That last Stevenote, in 2008, was a lot of fun. Steve came out onto the Moscone Center stage to a lot of hollering. Product of the year was the MacBook Air, and Steve touted the new Maps with location feature for the iPhone, both of which I set about obtaining as soon as I got back to the hotel. He thrilled the crowd by pulling the MacBook Air out of a standard interoffice envelope, and I remember wanting the keynote to end so I could go put my hands on one.From the minute he walked onto the Moscone Center stage, every eye in the place was riveted on this guy in jeans and a black mock turtleneck. I'm just glad that I had the opportunity to see the master in action.
I got to go to the last two official "Stevenotes" at Macworld, those in 2007 and in 2008. For those playing along at home, 2007 was when the iPhone was introduced, and 2008 was the MacBook Air's debut. We'll start with 2007, in which Kelly Was In Line At Three In The Morning.
Remember, 2007 is when we got the iPhone (and the first AppleTV). I know this is odd, but my favorite part of 2007's address was when the Stevenote went completely south. He was using a remote and it quit working, which made him comment people backstage were probably scrambling. Then he started a story about how Back In The Day he and Woz would hang out at Berkeley (where Woz was going to school) and for fun they built little gadgets to screw up tv signals. They would see some people watching Star Trek in the lounge and they'd goof up the signal just long enough for someone to stand up, then when they sat down block the signal again, and repeat it as necessary until someone was finally contorted into a position that was completely unnatural (and as an added bonus, completely hilarious). It was fascinating to me that listening to him tell that story seemed to be just as smooth as giving the rest of the presentation.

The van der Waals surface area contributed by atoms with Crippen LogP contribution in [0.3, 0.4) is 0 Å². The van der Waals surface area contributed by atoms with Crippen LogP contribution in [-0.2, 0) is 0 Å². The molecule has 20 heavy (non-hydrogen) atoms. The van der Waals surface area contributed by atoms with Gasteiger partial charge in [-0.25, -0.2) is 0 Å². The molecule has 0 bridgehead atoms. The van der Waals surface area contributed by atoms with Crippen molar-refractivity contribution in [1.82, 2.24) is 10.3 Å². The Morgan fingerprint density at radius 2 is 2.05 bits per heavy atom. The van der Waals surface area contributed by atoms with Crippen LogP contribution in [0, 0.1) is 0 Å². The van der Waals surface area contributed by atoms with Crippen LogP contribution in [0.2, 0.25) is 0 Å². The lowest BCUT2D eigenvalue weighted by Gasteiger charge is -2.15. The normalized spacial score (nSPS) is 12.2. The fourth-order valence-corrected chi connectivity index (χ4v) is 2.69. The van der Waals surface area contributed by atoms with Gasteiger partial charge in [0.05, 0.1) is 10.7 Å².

When I went back in 2008, I was just wondering what was in store this time around. I was excited because it was still Steve, but having seen one already, I wasn't wondering what would happen or how the logistics worked. I got something pretty cool though: the grand unveiling of Apple's Interoffice Mail Envelope. Apple was the first company to ditch the floppy drive and go optical drive only with the iMac, Steve's "comeback" machine, and now they were the first to ditch that too! It was impressive to see in person, and even still I have a hard time believing I was there.When Steve is up there (and the jeans and turtleneck help this illusion), it's like your older brother's cool friend cluing you in to a great new band, or having the geek in your life show you the new thing they just got. Even if you don't understand a single thing they're telling you, if they are THAT excited then you can sometimes catch that excitement yourself. Every single person from Apple involved in a Stevenote has always made me excited about whatever they were talking about, so I know whatever Reality Distortion Field Steve has, he's at least taught the rest of them the basics so they continue to thrill us with each announcement.
It was fun to reminisce about The Good Old Days with TUAW staff. I hope you enjoyed it too!